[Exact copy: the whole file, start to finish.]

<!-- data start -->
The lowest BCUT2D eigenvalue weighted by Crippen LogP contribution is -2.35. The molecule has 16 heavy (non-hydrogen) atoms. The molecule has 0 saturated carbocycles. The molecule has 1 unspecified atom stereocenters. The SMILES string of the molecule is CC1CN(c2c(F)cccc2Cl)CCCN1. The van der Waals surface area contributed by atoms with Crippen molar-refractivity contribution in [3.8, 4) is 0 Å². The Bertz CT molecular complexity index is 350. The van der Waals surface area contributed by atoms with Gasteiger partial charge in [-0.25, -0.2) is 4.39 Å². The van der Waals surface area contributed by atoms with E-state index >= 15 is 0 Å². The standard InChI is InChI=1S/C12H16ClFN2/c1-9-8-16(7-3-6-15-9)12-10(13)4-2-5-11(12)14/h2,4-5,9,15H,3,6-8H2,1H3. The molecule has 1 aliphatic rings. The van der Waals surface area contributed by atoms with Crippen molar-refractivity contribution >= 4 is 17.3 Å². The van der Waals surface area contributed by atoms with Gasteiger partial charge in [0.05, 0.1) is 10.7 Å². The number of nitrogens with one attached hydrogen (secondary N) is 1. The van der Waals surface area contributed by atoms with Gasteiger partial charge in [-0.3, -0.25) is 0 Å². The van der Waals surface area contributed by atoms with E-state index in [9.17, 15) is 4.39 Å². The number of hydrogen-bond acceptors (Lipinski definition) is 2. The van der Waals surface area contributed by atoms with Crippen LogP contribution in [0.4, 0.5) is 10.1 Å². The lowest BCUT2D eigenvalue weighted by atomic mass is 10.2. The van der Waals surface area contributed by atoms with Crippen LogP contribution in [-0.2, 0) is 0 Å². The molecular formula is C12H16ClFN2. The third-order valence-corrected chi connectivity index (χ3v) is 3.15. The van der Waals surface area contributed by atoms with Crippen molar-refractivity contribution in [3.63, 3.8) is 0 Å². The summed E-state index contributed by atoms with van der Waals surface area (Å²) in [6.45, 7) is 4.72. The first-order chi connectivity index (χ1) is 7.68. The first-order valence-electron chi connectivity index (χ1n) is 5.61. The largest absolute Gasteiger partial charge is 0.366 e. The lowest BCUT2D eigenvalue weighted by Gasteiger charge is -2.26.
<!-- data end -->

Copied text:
The lowest BCUT2D eigenvalue weighted by Crippen LogP contribution is -2.35. The molecule has 16 heavy (non-hydrogen) atoms. The molecule has 0 saturated carbocycles. The molecule has 1 unspecified atom stereocenters. The SMILES string of the molecule is CC1CN(c2c(F)cccc2Cl)CCCN1. The van der Waals surface area contributed by atoms with Crippen molar-refractivity contribution in [3.8, 4) is 0 Å². The Bertz CT molecular complexity index is 350. The van der Waals surface area contributed by atoms with Gasteiger partial charge in [-0.25, -0.2) is 4.39 Å². The van der Waals surface area contributed by atoms with E-state index >= 15 is 0 Å². The standard InChI is InChI=1S/C12H16ClFN2/c1-9-8-16(7-3-6-15-9)12-10(13)4-2-5-11(12)14/h2,4-5,9,15H,3,6-8H2,1H3. The molecule has 1 aliphatic rings. The van der Waals surface area contributed by atoms with Crippen molar-refractivity contribution >= 4 is 17.3 Å². The van der Waals surface area contributed by atoms with Gasteiger partial charge in [0.05, 0.1) is 10.7 Å². The number of nitrogens with one attached hydrogen (secondary N) is 1. The van der Waals surface area contributed by atoms with Gasteiger partial charge in [-0.3, -0.25) is 0 Å². The van der Waals surface area contributed by atoms with E-state index in [9.17, 15) is 4.39 Å². The number of hydrogen-bond acceptors (Lipinski definition) is 2. The van der Waals surface area contributed by atoms with Crippen LogP contribution in [0.4, 0.5) is 10.1 Å². The lowest BCUT2D eigenvalue weighted by atomic mass is 10.2. The van der Waals surface area contributed by atoms with Crippen LogP contribution in [-0.2, 0) is 0 Å². The molecular formula is C12H16ClFN2. The third-order valence-corrected chi connectivity index (χ3v) is 3.15. The van der Waals surface area contributed by atoms with Crippen molar-refractivity contribution in [3.63, 3.8) is 0 Å². The summed E-state index contributed by atoms with van der Waals surface area (Å²) in [6.45, 7) is 4.72. The first-order chi connectivity index (χ1) is 7.68. The first-order valence-electron chi connectivity index (χ1n) is 5.61. The largest absolute Gasteiger partial charge is 0.366 e. The lowest BCUT2D eigenvalue weighted by Gasteiger charge is -2.26.